Brenda Denzler is a writer and editor living in North Carolina. She received her doctorate from Duke University and worked as an editor at UNC-Chapel Hill before she was diagnosed with inflammatory breast cancer in 2009. Since then, she has devoted a great deal of her time and energy to understanding and writing about cancer, cancer treatment and the impact of pre-existing PTSD on the ability of doctors to give and patients to receive medical treatment.
How do you cope with the fear of recurrence?
Learning to live with a cancer diagnosis is kind of like learning to drive a car. At first, you are hyper-aware of every little thing and maybe scared, because driving is actually a pretty risky thing to do. Not only do you have to be very careful not to make any mistakes, yourself, but you also have to be very careful about all those other yahoos out there on the road! But you buckle up, start the engine, and slooooowwwwwllly back out of the driveway and onto the road. And every driving rule and skill you've ever learned is looping through your brain.
Flash forward a bit — say, two years. You run out the front door, jump behind the wheel, start the car, buckle up and zoom down the driveway and onto the road, where you head willy-nilly for wherever. It's not that driving a car has gotten any LESS dangerous in those two years, it's just that you've become accustomed to dealing with the risk you assume every time you get into a car. You take a few precautions. You buckle up, still. However, most of the road rules and skills you need are now automatic for you, and you hardly bother to stop and think about them.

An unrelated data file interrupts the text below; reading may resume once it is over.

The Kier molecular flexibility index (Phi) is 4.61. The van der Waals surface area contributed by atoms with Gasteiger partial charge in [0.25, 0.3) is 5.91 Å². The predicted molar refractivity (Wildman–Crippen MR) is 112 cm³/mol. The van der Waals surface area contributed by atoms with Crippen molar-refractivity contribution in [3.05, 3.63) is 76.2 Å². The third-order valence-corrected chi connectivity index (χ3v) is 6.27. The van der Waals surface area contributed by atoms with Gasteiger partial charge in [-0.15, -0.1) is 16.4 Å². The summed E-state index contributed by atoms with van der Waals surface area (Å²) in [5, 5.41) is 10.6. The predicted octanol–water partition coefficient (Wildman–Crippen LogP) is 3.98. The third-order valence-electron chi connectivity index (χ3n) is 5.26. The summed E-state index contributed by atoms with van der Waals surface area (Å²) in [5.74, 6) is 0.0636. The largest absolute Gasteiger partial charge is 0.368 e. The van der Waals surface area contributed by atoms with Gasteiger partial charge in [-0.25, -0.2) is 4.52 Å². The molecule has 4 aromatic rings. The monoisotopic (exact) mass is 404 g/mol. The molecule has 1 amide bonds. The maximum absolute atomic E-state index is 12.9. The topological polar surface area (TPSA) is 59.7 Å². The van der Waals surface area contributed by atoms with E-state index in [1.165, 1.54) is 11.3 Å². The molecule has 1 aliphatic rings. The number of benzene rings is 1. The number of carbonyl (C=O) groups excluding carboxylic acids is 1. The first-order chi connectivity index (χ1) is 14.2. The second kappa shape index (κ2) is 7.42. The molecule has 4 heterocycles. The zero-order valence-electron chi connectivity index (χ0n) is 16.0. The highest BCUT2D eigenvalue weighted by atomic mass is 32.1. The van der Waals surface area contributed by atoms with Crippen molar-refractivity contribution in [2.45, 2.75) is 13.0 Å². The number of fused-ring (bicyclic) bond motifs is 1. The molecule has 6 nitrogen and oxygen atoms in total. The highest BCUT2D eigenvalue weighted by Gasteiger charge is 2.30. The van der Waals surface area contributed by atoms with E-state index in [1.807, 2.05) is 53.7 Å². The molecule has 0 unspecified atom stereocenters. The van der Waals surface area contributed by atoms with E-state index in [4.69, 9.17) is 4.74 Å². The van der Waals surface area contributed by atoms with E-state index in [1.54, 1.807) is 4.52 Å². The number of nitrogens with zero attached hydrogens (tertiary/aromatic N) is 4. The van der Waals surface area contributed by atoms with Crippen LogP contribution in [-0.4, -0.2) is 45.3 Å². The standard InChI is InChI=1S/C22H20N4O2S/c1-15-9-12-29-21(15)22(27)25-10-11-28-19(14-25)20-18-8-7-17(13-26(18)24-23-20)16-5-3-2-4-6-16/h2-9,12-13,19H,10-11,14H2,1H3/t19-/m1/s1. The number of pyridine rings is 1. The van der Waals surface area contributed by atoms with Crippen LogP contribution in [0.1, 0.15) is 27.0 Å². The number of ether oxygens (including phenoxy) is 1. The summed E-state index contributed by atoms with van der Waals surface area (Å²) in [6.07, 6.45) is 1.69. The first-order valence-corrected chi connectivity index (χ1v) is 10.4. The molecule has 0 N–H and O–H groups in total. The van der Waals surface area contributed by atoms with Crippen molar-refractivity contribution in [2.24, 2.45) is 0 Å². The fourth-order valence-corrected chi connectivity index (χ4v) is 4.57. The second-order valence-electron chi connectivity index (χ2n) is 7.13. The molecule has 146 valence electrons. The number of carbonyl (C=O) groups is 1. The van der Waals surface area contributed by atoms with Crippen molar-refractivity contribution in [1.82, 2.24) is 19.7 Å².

But just let some unexpected hazard come up, whether due to your foolish inattention or something else happening in the road ahead of you. Suddenly, the rules of driving become front and center in your awareness, as well as the extreme risk that you are facing. In the blink of an eye, you do what has to be done to save yourself...and that expensive car!
Having had a cancer diagnosis is like that. At first, you are hyper-aware of the risk, the danger and are hyper-cautious about facing those dangers out "on the road" of life. As time goes by, you remain very aware of those dangers and the risk you face, but it becomes a less "in-your-face" kind of awareness. You just travel the road of life like every other yokel out there.
Unless or until some unexpected something pops up that forces you to face the ever-lurking danger head-on again — say a funny lump, or pain in a bone or unexplained shortness of breath. Then you take whatever actions you have to take to save yourself.
The fear really does suck. The not knowing. Will the cancer come back? Will I be alright? No one knows for sure. But every time you get into your car, you don't know for sure that you're going to make it home again without incident. You've just gotten used to the not-knowing. You take the necessary risk of getting into your car and going somewhere, and you don't focus on the risks hanging over you as you're driving down the road, trying to get there.
It will be the same with your diagnosis. The day will come when you accept that if you're going to move on down the road of life, you have a set of risks you have to face. They are different for you than before, nowadays, and different for you than for lots of other people in your life. But you won't think about them constantly. You just buckle up, and you get on out there.